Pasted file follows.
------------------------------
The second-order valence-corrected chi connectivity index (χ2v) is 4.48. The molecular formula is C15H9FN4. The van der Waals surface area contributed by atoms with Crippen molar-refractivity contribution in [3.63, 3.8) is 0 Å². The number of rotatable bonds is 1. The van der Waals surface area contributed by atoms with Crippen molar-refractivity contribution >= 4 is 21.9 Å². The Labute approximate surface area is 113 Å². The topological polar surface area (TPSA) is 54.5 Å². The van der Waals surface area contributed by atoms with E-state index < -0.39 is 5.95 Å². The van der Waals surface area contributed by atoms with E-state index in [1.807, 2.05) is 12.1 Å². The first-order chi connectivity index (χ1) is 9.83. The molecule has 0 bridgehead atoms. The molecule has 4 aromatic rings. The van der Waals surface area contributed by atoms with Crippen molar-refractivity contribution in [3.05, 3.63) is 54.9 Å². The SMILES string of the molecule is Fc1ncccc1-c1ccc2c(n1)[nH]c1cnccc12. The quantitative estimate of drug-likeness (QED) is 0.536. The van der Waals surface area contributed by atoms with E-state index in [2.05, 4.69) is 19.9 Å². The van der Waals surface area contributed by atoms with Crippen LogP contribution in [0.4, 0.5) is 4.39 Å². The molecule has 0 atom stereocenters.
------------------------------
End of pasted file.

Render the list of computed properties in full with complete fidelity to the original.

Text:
The second-order valence-corrected chi connectivity index (χ2v) is 4.48. The molecular formula is C15H9FN4. The van der Waals surface area contributed by atoms with Crippen molar-refractivity contribution in [3.63, 3.8) is 0 Å². The number of rotatable bonds is 1. The van der Waals surface area contributed by atoms with Crippen molar-refractivity contribution >= 4 is 21.9 Å². The Labute approximate surface area is 113 Å². The topological polar surface area (TPSA) is 54.5 Å². The van der Waals surface area contributed by atoms with E-state index < -0.39 is 5.95 Å². The van der Waals surface area contributed by atoms with E-state index in [1.807, 2.05) is 12.1 Å². The first-order chi connectivity index (χ1) is 9.83. The molecule has 0 bridgehead atoms. The molecule has 4 aromatic rings. The van der Waals surface area contributed by atoms with Crippen molar-refractivity contribution in [3.05, 3.63) is 54.9 Å². The SMILES string of the molecule is Fc1ncccc1-c1ccc2c(n1)[nH]c1cnccc12. The quantitative estimate of drug-likeness (QED) is 0.536. The van der Waals surface area contributed by atoms with E-state index in [2.05, 4.69) is 19.9 Å². The van der Waals surface area contributed by atoms with Crippen LogP contribution in [0.4, 0.5) is 4.39 Å². The molecule has 0 atom stereocenters.